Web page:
When Mayor Andy Berke took office last spring, his administration stopped making payments on a legally required tax to the county school system that the previous administration had started to pay.
And when the Berke administration started repaying in November, it began withholding stormwater fees for the first time in years from the school system's checks. That move -- which Tennessee's attorney general says is unacceptable -- cost the schools $132,000.
That's on top of the $11 million owed in liquor taxes that went unpaid from 1998 to 2012 -- a span of three city administrations.
Berke's staff publicized efforts six months ago to make reparations for the millions that previous administrations failed to pay.
But records show that since taking over, his administration has withheld more than a half-million dollars as it worked to find an alternative to paying the full bill. Meanwhile, school officials said, the city's multimillion-dollar tab and potential judgment in a pending court fight grew by the month.
Emboldened by a recent attorney general's opinion, the school board voted 8-1 on Thursday to sue the city for the full $11.7 million it says is owed. Board members say they had no other choice but to go to court after talks fell through with the city.
"They're stealing from children," said school board member David Testerman. "It's plain and simple."
City officials blame the school system for walking away from negotiations. And City Council Chairman Yusuf Hakeem said the school system needs to work out some kind of compromise.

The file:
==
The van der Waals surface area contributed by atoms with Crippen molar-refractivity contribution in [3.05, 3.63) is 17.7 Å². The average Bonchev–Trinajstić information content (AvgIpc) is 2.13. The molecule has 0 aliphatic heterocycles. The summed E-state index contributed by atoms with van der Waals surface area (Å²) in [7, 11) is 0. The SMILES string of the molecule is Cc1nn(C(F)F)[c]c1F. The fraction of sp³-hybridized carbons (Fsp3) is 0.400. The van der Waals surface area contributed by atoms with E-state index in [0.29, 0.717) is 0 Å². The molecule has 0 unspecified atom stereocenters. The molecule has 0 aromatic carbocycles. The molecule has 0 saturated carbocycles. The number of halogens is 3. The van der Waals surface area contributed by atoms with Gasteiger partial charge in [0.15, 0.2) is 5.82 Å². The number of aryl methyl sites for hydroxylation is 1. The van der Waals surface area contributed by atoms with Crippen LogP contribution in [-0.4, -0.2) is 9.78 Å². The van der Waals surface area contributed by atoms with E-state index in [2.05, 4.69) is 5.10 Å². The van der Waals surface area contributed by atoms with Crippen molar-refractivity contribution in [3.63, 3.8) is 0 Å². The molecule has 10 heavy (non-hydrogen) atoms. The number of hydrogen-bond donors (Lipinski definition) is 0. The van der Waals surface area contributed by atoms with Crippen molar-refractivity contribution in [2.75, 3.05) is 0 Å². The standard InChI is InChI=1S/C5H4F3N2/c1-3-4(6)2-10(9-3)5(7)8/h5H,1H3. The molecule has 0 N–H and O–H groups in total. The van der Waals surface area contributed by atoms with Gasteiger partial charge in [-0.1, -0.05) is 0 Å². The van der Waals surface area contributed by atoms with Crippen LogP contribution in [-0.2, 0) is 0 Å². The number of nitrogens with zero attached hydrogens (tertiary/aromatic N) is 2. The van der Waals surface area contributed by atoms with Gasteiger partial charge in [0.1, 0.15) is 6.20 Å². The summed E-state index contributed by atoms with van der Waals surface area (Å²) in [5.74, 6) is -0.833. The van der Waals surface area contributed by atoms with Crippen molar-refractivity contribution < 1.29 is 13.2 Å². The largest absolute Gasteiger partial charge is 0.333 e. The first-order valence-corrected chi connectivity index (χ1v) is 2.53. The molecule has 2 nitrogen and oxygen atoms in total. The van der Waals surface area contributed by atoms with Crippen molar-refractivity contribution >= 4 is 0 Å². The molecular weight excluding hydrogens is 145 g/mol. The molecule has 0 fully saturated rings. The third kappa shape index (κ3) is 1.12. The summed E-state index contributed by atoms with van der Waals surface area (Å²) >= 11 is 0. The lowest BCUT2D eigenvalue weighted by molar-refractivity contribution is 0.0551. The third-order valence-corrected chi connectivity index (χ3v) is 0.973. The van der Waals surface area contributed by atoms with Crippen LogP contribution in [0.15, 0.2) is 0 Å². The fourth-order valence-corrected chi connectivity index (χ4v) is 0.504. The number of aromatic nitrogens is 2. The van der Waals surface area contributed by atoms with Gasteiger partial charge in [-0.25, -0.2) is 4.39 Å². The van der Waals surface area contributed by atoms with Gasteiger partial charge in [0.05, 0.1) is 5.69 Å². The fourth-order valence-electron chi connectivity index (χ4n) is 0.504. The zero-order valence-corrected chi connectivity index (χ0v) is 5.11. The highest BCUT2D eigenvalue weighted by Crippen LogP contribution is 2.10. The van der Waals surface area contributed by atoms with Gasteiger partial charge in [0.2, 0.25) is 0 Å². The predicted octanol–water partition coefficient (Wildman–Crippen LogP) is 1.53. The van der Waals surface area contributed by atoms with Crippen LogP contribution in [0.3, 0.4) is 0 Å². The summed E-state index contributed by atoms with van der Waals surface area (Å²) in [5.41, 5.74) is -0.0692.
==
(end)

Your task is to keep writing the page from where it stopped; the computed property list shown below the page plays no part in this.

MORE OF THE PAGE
"My thought is with the [attorney general's] opinion or without it, they are talking about our children in the city and the county," said Hakeem, who personally petitioned Superintendent Rick Smith to negotiate down the debt. "And I think they should be mindful of that and be willing to find a solution that is good for both parties."
Education officials say the tax revenue would go a long way toward addressing budget shortfalls. They have a backlog of deferred maintenance projects that tops $200 million, a list of new school buildings they say need to be built and an ambitious plan to upgrade technology. For his part, Berke has worked to reduce spending on the city's pension obligations, yet he has touted his focus on youth development and educational efforts.
But despite having some common goals, the two sides seem to be at an impasse.
Hakeem said he'd like to see council and board members get together with city and school administrators to work out some kind of agreement.
"And I would hope that in such a meeting, they don't come in with the mindset that they've got all the cards in their hands," he said. "Because you're talking about the taxpayers who pay most of the school funding anyway. So I think they should be willing to work out a deal."
But City Councilman Larry Grohn said the city needs to pay what's owed. A lawsuit would mean expending even more cash -- for the city and the school system.
"We ought to say OK, we've been wrong all these years," Grohn said. "It's not our problem, but we're the ones that should address it."
"This city has an obligation, and we have a mayor pushing the importance of education."
Berke's administration doesn't see it the same way.
Travis McDonough, Berke's chief of staff, said the city worked for months to come to an agreement. They had offered to support the school system in various ways, including a transfer of the former Poss Homes site near the Howard School, a $500,000 check to help start an early childhood center and a portion of the North River YMCA property.
"We did everything we could to collaborate with them," he said.
When the former county and city school systems merged in 1998, Chattanooga's local sales tax rate was 2.25 percent, a half-cent higher than the countywide rate. The city says it gave half the extra money to the county schools, to the tune of $58 million, between 1998 and 2004. But it also was supposed to give half its annual liquor-by-the drink tax revenue to the school system.
By law, half the sales tax collected at the countywide rate goes to schools. When the county and other cities raised their local sales taxes to match Chattanooga's, the city lost the advantage of that extra half-cent. Along the way, apparently officials forgot about the liquor tax revenues.